Chicks Throwing Kicks on Flicks

Chick flicks. As a self-respecting, longtime moviegoer I despise that term, used loosely for romantic comedy, teen drama and musical genres. It alludes condescendingly to movies deemed lovey-dovey, fairy tale-y, or full of visual fluffs without much meat. Though I personally never liked overly sappy movies, but to insinuate only women can enjoy sentimental, substance-less entertainment is sexism. 

What about chick flicks that are about chicks kicking ahead—based on real chicks?

Let’s start with Dangal, the 2016 Bollywood production that made it to our cinemas recently. Based on a true story, Dangal narrates the uphill struggle of a former national wrestling champion accepting the reality of four daughters and no sons to achieve his dream of India winning international championship. What the movie ends up showing is the laborious struggle suffered by his preteen daughters once they trained as wrestlers.

Right off the bat was the restrictive kurti clothing and rejection from male-only training facility. The former champ built a makeshift tent by a crop field, got hand-me-down shorts from a nephew then enlisted the nephew as a training partner. When his eldest needed to test her prowess in a real match, then only available to boys, he pushed his way until an organizer relented. When the daughter defeated every single boy in roadside competitions, the father endeavored to procure a proper mattress so she could train for proper championships—where later she easily beat off girls in her class to win national medal and, after another arduous battle of a different kind, became the first Indian female wrestler to win international medals.

The journey was no picnic. Father and daughters faced jeers from peers, boos from neighbors and the garden variety of insults from perfect strangers—mostly because girls tried to excel in a male-oriented field. Never once “patriarchy” uttered, but that was what the movie was all about. Even as it ended happily, some critics pointed out that the girls were only kicking well under their father’s tutelage to fulfill his dream.

The critics had a point, yet taken into account how deep patriarchy runs in India – where you can still find a widow self-inflict death after her spouse’s demise—sometimes it still takes a man to help cornering chances to show women’s capability. Once the chance is grabbed the women can well prove on their own how they equalize the playing field. It is not ideal, and some hardcore feminists may hate me for saying so, but sometimes that’s the grim reality. Once the first layer of glass ceiling cracked, the pioneer women should give chances to their fellow sisters to form the critical mass needed to crack further layers. Geeta and Babita might’ve initially wrestled because of Dear Ol’ Dad, but now Indian girls could dream to become wrestling champs on their own. In the cutthroat corporate world that’s the practice that has been adopted by a number of advanced-thinking men and women, some of whom I was lucky to be mentored under.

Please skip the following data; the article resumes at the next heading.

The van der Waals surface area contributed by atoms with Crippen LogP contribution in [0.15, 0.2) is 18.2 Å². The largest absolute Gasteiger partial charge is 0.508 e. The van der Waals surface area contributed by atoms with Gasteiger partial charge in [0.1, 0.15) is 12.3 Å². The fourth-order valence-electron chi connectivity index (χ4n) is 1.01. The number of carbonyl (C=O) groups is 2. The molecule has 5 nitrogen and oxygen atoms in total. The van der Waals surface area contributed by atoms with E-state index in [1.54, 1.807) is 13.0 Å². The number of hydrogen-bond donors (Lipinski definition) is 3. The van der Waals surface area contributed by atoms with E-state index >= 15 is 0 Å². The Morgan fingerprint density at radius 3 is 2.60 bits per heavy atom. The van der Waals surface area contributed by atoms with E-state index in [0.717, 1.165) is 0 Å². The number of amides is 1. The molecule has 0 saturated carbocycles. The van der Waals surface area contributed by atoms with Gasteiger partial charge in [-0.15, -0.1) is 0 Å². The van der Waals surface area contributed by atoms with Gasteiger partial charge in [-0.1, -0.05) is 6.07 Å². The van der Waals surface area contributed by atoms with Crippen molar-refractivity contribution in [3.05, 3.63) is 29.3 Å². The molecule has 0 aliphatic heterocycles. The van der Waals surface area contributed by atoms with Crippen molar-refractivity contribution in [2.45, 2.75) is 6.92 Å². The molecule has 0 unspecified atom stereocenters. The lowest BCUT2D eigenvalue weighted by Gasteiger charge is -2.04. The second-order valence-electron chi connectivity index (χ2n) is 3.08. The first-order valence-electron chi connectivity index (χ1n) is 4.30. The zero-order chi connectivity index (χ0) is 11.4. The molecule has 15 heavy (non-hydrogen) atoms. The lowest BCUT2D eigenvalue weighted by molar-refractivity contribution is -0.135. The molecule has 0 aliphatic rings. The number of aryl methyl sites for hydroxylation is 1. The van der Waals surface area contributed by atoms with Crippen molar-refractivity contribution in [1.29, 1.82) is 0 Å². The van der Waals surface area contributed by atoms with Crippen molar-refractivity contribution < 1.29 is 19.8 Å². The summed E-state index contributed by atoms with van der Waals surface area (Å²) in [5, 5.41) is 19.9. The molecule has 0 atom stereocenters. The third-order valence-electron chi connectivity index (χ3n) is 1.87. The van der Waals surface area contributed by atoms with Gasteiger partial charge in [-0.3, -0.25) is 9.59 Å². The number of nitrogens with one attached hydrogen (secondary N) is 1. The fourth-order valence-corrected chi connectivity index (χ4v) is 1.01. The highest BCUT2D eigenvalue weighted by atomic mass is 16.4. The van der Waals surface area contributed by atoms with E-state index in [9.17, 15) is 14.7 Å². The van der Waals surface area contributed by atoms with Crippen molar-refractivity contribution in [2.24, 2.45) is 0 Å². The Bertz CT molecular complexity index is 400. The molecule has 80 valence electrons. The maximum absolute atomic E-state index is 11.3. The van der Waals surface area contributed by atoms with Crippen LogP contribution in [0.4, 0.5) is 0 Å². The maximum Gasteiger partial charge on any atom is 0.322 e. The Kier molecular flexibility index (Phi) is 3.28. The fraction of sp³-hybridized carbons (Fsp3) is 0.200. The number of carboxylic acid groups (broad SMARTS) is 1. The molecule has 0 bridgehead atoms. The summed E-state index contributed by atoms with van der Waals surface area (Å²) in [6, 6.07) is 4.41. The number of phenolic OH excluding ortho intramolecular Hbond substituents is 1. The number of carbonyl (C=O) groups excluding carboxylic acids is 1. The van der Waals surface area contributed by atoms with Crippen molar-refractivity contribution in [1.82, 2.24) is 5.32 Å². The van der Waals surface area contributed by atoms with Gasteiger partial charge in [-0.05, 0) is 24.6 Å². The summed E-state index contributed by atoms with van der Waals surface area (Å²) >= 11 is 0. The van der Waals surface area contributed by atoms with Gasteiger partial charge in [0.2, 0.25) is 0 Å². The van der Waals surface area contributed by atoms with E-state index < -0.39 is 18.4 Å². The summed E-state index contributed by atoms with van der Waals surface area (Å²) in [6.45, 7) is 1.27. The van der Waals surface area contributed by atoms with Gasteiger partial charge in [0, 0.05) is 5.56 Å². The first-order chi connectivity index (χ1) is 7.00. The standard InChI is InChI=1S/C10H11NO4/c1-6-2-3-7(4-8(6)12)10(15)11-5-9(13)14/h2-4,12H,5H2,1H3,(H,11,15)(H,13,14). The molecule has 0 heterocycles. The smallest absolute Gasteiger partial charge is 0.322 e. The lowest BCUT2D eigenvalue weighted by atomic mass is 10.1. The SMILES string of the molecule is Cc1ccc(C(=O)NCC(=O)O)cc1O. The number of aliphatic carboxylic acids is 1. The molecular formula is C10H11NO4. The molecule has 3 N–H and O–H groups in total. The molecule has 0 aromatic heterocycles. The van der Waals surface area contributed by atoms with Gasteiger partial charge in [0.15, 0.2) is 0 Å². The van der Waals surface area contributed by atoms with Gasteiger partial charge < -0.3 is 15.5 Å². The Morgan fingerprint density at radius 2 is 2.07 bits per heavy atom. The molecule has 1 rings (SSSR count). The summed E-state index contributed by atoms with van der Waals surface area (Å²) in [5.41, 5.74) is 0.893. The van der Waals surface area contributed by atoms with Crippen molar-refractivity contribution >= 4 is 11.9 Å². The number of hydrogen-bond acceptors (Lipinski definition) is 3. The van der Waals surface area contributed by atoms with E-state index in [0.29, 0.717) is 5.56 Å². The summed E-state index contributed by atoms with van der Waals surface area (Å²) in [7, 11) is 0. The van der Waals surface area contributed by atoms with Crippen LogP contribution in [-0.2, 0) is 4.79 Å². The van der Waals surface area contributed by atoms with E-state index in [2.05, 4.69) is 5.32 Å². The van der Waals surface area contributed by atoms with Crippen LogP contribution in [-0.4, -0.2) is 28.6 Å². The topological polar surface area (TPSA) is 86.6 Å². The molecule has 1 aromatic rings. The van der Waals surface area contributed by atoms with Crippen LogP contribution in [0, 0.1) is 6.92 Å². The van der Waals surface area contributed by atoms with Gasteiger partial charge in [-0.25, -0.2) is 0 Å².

That was also the exemplary action of Dorothy Vaughan who supervised female black mathematicians working under NASA in the 1960s, as illustrated in 2017 Hollywood production Hidden Figures. Facing gender and race discriminations, Dorothy saw the opportunity to move her group ahead through mastering the then-novelty IBM computing machines— even as she had to trick her way into a computer programming book available only in the public library’s Caucasian section. Far from making their jobs obsolete, her self-learning expanded the group’s knowledge into the new technology that they became indispensable—prompting, eventually, white mathematicians to come for guidance.

Pivotal, door-opening, helps from the more ‘privileged’—male, white, or both— came in the form of risk-taking bosses, chance-taking judge and supportive husbands in the case of geometry analytic wizard Katherine Goble and ballsy engineer Mary Johnson. Despite creative generalization to arrive in a happy ending, Hidden Figures still serves up a monument of bravery many parents and women can aspire to foster—especially in Indonesia.

If you think Indonesia’s gender gap portrayed in the recent UNDP’s Human Development Index is heady statistics, let me offer more grounded pictures; to this day in Indonesia, regardless of merit, daughters can still be pushed aside for sons when parents have limited funds for education while female employees receiving less than their male colleagues. What Indonesia needs more, what we should keep marching for, is mothers who split chores equally to her kids, fathers who dare to invest the family’s limited funds in smart daughters than mediocre sons, foundation directors who open scholarships for capable women in male-dominated fields, HRD execs who fight for pay according to merit than gender, and political parties who offer patronage to female cadres more than just for their winning looks. I can fight off catcalls and gropes on my own, but opening windows of chance in education and work often takes another person to make it possible. That’s what Indonesia should focus more on.

Their only fault is having a crazy father, the dad in Dangal exclaimed. You need to see what your daughter can become, the academic advisor in Hidden Figures pushed. An advance for you is an advance for us all, Dorothy reiterated to Katherine and Mary.

Now that’s my kind of ass-kicking chick flicks, chickadee, which we need to see more of. Dissecting Beauty and the Beast, next?

As published:

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